As a man who believes that poor leaders have their uses—in the way they make what not to do so blindingly clear—Rick Hillier certainly found a target-rich environment during his career in the Canadian Forces. The former chief of defence staff, Canada’s highest-ranking soldier, Hillier, 55, left the armed forces in 2008, and now, a self-described “failure at retirement,” is fully occupied with philanthropic work, writing, and providing strategic and leadership advice for various companies. But he hasn’t forgotten what he calls the Forces’ dark decades, particularly the budget-squeezing ’90s, and the panicky, money-driven decisions they spawned, like selling the military’s eight Chinook helicopters to the Dutch air force. Years later, “nothing pissed me off more,” Hillier writes in his new book, Leadership: 50 Points of Wisdom for Today’s Leaders, than having to be ferried about in Afghanistan by a Dutch copter with its painted-over maple leaf still visible underneath.
But the most “vivid lessons I remember,” Hillier says over the phone from St. John’s, where he’s chancellor of Memorial University, came from the way some officers responded to the situation. “That senior officer who apologized to his men after his command ended that he’d spent too much time in the office? When I heard him say that, I promised myself I would spend half of every day mixing with the people under me, looking them in the eye and listening to them.”
Hillier experienced enough of that sort of thing to declare, “I learned two-thirds of anything I ever knew about leadership from bad examples.” (Hillier’s second-greatest source of what not to do is gleaned from his beloved Toronto Maple Leafs, mired in 40 years of futility that make the Forces’ dark decades look rosy.) And what Hillier learned—that the people under you are the be-all and end-all of leadership—is what he says makes his army lessons applicable to private business. Sure, the Canadian Forces may, at bottom, be in the business of killing people, and they do lose their own members to violent deaths, “but other professions face life-or-death situations or, if they don’t, have dark days, and how do their leaders handle that?” says Hillier. “Nothing impacts an organization’s success or an employee’s life, military or civilian, like the quality of leadership. People remember, when they’re 95 and they’re on the front porch in their rocking chairs, how you made them feel, good or bad.”
He makes a convincing case, as long as readers bear in mind that the advice is coming from a man who describes himself as “the worst guy in the world to have working for you.” He’s kidding, but at times the prime ministers for whom he worked, Paul Martin and Stephen Harper, might have thought—say, when Hillier was publicly demanding more money for the Forces or contradicting assertions by the Prime Minister’s Office that the Kandahar mission would be completed in 2011—that he was being merely factual. Thus Hillier’s brief, punchy chapters in Leadership include injunctions on begging forgiveness (that is, after acting without authorization), using the soapbox your office provides (appealing to public opinion over the heads of your bosses), and the virtues of “peeing on the electric fence” (nothing teaches like bad experience). The latter contains a lovely story about sweating the details. In West Germany, in charge of moving 59 tanks across the country, Hillier neglected to ensure they all had a locking pin securing their gun barrels, which turned out to be one way to learn just how many trackside telephone poles a single free-swinging tank barrel can take out during a 24-hour train trip.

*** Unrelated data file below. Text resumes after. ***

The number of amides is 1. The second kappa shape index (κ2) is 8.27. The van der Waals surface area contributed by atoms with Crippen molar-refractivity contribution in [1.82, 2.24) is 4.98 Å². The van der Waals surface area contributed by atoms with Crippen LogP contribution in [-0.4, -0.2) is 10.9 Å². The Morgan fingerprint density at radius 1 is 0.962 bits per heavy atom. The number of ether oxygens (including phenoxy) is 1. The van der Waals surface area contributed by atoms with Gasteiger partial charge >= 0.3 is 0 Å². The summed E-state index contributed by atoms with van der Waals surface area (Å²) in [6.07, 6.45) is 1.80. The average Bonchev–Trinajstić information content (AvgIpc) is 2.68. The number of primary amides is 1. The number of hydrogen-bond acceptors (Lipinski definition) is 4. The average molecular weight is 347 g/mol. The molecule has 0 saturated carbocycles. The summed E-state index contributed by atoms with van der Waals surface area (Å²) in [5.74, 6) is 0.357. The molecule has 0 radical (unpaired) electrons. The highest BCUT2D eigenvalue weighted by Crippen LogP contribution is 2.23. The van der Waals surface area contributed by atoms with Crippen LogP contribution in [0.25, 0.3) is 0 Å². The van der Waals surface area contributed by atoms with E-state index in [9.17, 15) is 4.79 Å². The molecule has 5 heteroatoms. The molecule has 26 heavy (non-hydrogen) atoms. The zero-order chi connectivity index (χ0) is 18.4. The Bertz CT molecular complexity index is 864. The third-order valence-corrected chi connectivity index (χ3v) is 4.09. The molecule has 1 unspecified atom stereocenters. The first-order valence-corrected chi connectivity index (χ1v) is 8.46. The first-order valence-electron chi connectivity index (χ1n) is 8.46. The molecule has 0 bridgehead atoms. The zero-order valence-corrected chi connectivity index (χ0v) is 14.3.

There’s plenty of shrewd observation in the book as well. Never waste a crisis, Hillier advises. Just like the Canadian Forces’ much-admired response to the Red River flood of 1997 put them in the public’s good books in a way they hadn’t been for years, all crises—whatever their costs—have a way of bringing desired change far faster than hard, incremental slogging. And one of the great temptations for any organization, the former general warns, is to mistake risk aversion for risk management. The latter is only prudent, but the former prevents even the most necessary action. So don’t try to have 100 per cent assurances before launching a campaign, military or commercial—the demand for certainty ensures only stagnation.
Any new leader, Hillier calculates, will face an organization in which the vast middle, some 70 per cent, will be amenable to whatever their marching orders are. They will be bracketed by two extremes, each with about 15 per cent of employees, and both fissured down the middle. The first group will divide between those who have already seen the changes the organization needs to flourish, and can hardly wait to implement them. They will turn out to be the firm’s most valuable workers. The other half, adrenalin junkies in love with change for change’s sake, are useful but risky employees. The other 15 per cent divide between conscientious burnouts, people who have seen too much ineffective and even harmful change. They too will prove to be among the most valuable, for they are the ones who will make sure routine, core business is still accomplished during the upheavals to come. The other half are foot-draggers more committed to obstruction than anything else. Hillier’s advice is to get rid of them.
No matter the particular bullet point Hillier makes, he always brings the subject back to people. His half-days mixing with other ranks was not to communicate information to them. “They already knew 98 per cent of what I’d said or was going to say,” he points out. “When I met them they were there to judge my commitment and my credibility. A good leader is always trying to attract new people, inspire them, equip them for their jobs and reward them for success: get that right, and you can’t go wrong.”